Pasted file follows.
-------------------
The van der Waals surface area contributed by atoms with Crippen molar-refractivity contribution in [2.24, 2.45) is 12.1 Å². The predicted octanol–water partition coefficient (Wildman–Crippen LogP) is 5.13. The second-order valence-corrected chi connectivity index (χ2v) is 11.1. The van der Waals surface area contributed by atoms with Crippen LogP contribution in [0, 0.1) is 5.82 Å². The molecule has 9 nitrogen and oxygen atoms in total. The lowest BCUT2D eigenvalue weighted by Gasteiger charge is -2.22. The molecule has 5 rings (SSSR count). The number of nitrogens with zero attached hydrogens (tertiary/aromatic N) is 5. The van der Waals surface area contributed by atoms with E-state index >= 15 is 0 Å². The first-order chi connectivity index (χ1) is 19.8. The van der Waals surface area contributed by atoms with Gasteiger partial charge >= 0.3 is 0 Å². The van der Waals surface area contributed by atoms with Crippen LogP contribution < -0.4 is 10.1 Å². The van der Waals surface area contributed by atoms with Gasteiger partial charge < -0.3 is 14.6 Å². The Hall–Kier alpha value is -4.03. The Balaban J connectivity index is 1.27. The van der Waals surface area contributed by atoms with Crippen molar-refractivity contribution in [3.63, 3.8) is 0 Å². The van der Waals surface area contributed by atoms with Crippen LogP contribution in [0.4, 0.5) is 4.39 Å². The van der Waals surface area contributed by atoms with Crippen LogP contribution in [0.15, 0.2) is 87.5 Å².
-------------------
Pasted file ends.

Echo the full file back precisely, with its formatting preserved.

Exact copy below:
The van der Waals surface area contributed by atoms with Crippen molar-refractivity contribution in [2.24, 2.45) is 12.1 Å². The predicted octanol–water partition coefficient (Wildman–Crippen LogP) is 5.13. The second-order valence-corrected chi connectivity index (χ2v) is 11.1. The van der Waals surface area contributed by atoms with Crippen LogP contribution in [0, 0.1) is 5.82 Å². The molecule has 9 nitrogen and oxygen atoms in total. The lowest BCUT2D eigenvalue weighted by Gasteiger charge is -2.22. The molecule has 5 rings (SSSR count). The number of nitrogens with zero attached hydrogens (tertiary/aromatic N) is 5. The van der Waals surface area contributed by atoms with E-state index >= 15 is 0 Å². The first-order chi connectivity index (χ1) is 19.8. The van der Waals surface area contributed by atoms with Gasteiger partial charge >= 0.3 is 0 Å². The van der Waals surface area contributed by atoms with Crippen LogP contribution < -0.4 is 10.1 Å². The van der Waals surface area contributed by atoms with Gasteiger partial charge < -0.3 is 14.6 Å². The Hall–Kier alpha value is -4.03. The Balaban J connectivity index is 1.27. The van der Waals surface area contributed by atoms with Crippen molar-refractivity contribution in [3.63, 3.8) is 0 Å². The van der Waals surface area contributed by atoms with Crippen LogP contribution in [0.4, 0.5) is 4.39 Å². The van der Waals surface area contributed by atoms with Crippen LogP contribution in [0.15, 0.2) is 87.5 Å².